If you have an attached garage or a room over your garage, never leave the car running while the garage door is closed. A Health Canada study found that the indoor air of houses with attached garages tested positive for car emissions, while houses with no attached garages had almost no detectable levels.
7. Stop snacking on processed foods
Evidence suggests that many food additives, such as sodium nitrate, artificial colours, and the preservatives BHA/BHT, are associated with cancer when eaten in large amounts.
Although processed foods contain only small quantities of these suspect compounds, why not cut your risk completely by clearing your pantry? Go back to the basics by making dishes from scratch and seasoning your own meals. Your grocery costs will go down, too.
8. Rip up your carpets
The wall-to-wall carpeting in your home—and the glue used to install it—may be stealthily releasing chemicals including formaldehyde and fungicides. Carpets also collect and trap bacteria, allergens, and chemical pollutants. Do you really want your baby learning to crawl on a carpet that’s crawling with contaminants?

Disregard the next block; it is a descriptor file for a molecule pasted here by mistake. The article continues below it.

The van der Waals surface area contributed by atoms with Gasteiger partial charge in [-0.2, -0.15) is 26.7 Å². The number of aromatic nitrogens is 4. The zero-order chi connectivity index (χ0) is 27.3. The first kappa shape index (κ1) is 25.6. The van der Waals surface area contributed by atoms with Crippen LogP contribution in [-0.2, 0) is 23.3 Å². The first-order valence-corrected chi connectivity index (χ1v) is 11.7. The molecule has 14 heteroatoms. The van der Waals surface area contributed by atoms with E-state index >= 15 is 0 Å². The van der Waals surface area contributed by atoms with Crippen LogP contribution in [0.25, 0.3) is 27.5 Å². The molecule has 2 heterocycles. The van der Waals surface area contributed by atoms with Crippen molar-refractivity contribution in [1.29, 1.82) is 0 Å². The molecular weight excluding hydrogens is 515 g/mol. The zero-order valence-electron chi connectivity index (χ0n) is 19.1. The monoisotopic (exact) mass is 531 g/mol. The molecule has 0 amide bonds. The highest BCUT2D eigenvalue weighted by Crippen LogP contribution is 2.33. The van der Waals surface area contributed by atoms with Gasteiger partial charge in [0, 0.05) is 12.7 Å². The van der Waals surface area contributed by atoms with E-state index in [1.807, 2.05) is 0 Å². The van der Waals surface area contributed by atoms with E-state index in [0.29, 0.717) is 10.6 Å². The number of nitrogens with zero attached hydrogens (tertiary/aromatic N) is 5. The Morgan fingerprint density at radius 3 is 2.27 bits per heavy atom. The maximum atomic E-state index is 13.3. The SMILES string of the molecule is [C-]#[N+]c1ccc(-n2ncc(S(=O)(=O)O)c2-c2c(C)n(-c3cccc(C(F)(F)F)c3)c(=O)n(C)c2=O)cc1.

Use a washable area rug made of natural fibres. And follow expert advice for removing the carpeting so you don’t spread debris.
9. Avoid plastic food containers
Bisphenol A (BPA) was recently added to Environment Canada’s List of Toxic Substances for its suspected adverse health effects. This popular plastic compound is used in many food containers such as cans, water bottles, and storage containers.
So are other suspect plastics, so your best bet is to store leftovers in nonplastic containers, and drink from reusable metal water bottles.
10. Light the right candles
Why worsen your indoor air by using candles and air deodorizers? Even unscented, colourless candles have been found to release harmful substances including alkanes, alkenes, and toluene into the air.
Scents and air fresheners also contain risky chemicals that can be deeply inhaled. If you love the ambience of a few lighted candles, opt for those made from beeswax or a vegetable base such as soybean.
Check out these quick tips for avoiding more toxins.
A clean shave